India: Provisions Of PMLA Can Be Invoked Against The Abettor Of A Scheduled

Last Updated: 10 October 2019
Article by Vijay Pal Dalmia, Partner

Article by Vijay Pal Dalmia, Advocate, Supreme Court of India and Delhi High Court, Partner & Head of Intellectual Property Laws Division, Vaish Associates Advocates, India

The petitioner in this case titled Anand Chauhan vs. Directorate of Enforcement / MANU/DE/0928/2017, before the High Court of Delhi (Court), had preferred the bail application  during the pendency of writ petition of Habeas Corpus before this court and sought regular bail under section 439 of the Code of Criminal Procedure (CrPC) read with Section 45 of The Prevention of Money Laundering Act, 2002 (PMLA).

CBI had registered FIR under Sections 13(2) r/w 13(1) (e) [Scheduled offence under PMLA] of the Prevention of Corruption Act, 1988 (PC Act) and Section 109 IPC against Virbhadra Singh, the petitioner, and other persons. The FIR/RC alleged that Virbhadra Singh, the principal accused, while serving as Union Minister had invested huge amounts of money in purchasing LIC policies in his own name and in the name of his family members through the petitioner, who was then an LIC agent. As per prosecution this was done by principal accused by claiming to enter into a Memorandum of Understanding (MoU) with the petitioner for management of his apple orchard. In the terms of the said MoU, the petitioner claimed to have sold the apple produce to one of the co-accused and on that pretext he deposited huge amounts in cash in his bank accounts, which were used for purchasing LIC policies. It was further alleged that the petitioner brought the unaccounted money of principal accused back into regular books. On the basis these facts the CBI had claimed that the sale of apples was a sham.

On the basis of FIR, respondent had registered the case vide ECIR against principal accused, the petitioner herein and others under Sections 3 and 4 of the PMLA.

The counsel for petitioner had contended that the arrest of the petitioner is premature, as the commissions of the scheduled offence u/s 13(1) (e) r/w 13(2) of PC Act, 1988 was yet to be, prima facie, established and charge sheet in the regular case had not been filed by the CBI, and the principal accused in aforesaid regular case has also not been arrested.

It was further argued on behalf of petitioner that custody of applicant is in violation of Article 21 of the Constitution of India, since no trial under section 3 and 4 of PMLA Act can be proceeded without the charge sheet being filed.

The invocation of section 45 of PMLA was also challenged on the grounds that it applies only if a person is accused of an offence punishable for a term of imprisonment of more than 3 years under part A of the schedule. Sections 13(2) and 13(1) (e) of PC Act are only applicable to public servants and not to others, and the abettor of the said offence can only be prosecuted under section 109 IPC, which is punishable only in the context of other offences.

On behalf of the respondent it was submitted that section 109 of IPC could not be read in isolation as it is not a standalone offence. In the present matter Section 109 was invoked along with section 13(1) (e), 13(2) of PC Act. Therefore, it was argued that there cannot be any conviction of an accused under section 109 of IPC for abatement alone. Reliance was placed upon the judgments of the Supreme Court in Gautam Kundu v. Directorate of Enforcement ((2015) 16 SCC 1)   [] and Union of India v. Hassan Ali ((2011) 10 SCC 235) [].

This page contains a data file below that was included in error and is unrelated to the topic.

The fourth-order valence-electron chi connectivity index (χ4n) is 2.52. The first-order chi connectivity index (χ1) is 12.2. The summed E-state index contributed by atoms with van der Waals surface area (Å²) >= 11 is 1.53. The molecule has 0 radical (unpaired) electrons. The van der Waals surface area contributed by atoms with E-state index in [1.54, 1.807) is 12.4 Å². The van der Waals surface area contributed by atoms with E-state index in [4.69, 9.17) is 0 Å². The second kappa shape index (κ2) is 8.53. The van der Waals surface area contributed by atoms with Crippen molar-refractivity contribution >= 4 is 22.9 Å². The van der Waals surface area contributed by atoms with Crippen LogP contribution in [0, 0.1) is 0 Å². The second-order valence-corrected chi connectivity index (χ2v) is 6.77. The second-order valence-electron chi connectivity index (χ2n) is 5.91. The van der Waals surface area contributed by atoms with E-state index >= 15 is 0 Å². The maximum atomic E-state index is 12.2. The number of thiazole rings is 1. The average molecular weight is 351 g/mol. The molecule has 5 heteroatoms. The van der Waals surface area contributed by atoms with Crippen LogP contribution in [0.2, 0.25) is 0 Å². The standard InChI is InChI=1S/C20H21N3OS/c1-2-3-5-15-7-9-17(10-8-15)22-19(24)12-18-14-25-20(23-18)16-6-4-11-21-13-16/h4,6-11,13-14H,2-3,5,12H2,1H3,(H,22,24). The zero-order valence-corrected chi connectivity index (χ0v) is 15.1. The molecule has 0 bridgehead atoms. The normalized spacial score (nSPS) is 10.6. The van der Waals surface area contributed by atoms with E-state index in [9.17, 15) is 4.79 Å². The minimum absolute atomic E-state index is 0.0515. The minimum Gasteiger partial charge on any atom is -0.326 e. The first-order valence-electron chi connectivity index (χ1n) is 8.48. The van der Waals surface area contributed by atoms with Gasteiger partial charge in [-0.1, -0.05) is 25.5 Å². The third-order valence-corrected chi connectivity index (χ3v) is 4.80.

The Court had rejected the submission of the petitioner that since he had been charged with abatement of the scheduled offence, the PMLA cannot be invoked against him, or that the rigours of Section 45(1) (ii) would not apply to him.

The Court held that the offence of "criminal misconduct" is defined in Section 13 of the PC Act to mean, inter alia, the possession of the public servant "or any person on his behalf at any time during the period of his office of pecuniary resources or property disproportionate" to the known sources of income of the public servant, which the public servant cannot specifically account for. Therefore, it was concluded that even a person who was not a public servant had been noticed in the said definition of "criminal misconduct" as defined in Section 13(1) (e) of the PC Act. Additionally, it was held that an offence under Section 13(1) (e) of the PC Act can rope-in as an abettor any person who is in possession of such unexplained pecuniary resources and property disproportionate to the known sources of income of the public servant, i.e. who holds the said pecuniary resources or property on behalf of the public servant.

The Court had also observed that while dealing with the bail application under Section 439 CrPC it cannot take into consideration aspects which fall within the realm of writ jurisdiction, and in respect of which the petitioner's writ petition is pending.

Petition was dismissed.

© 2019, Vaish Associates Advocates,
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Advocates, 1st & 11th Floors, Mohan Dev Building 13, Tolstoy Marg New Delhi-110001 (India).

The content of this article is intended to provide a general guide to the subject matter. Specialist professional advice should be sought about your specific circumstances. The views expressed in this article are solely of the authors of this article.

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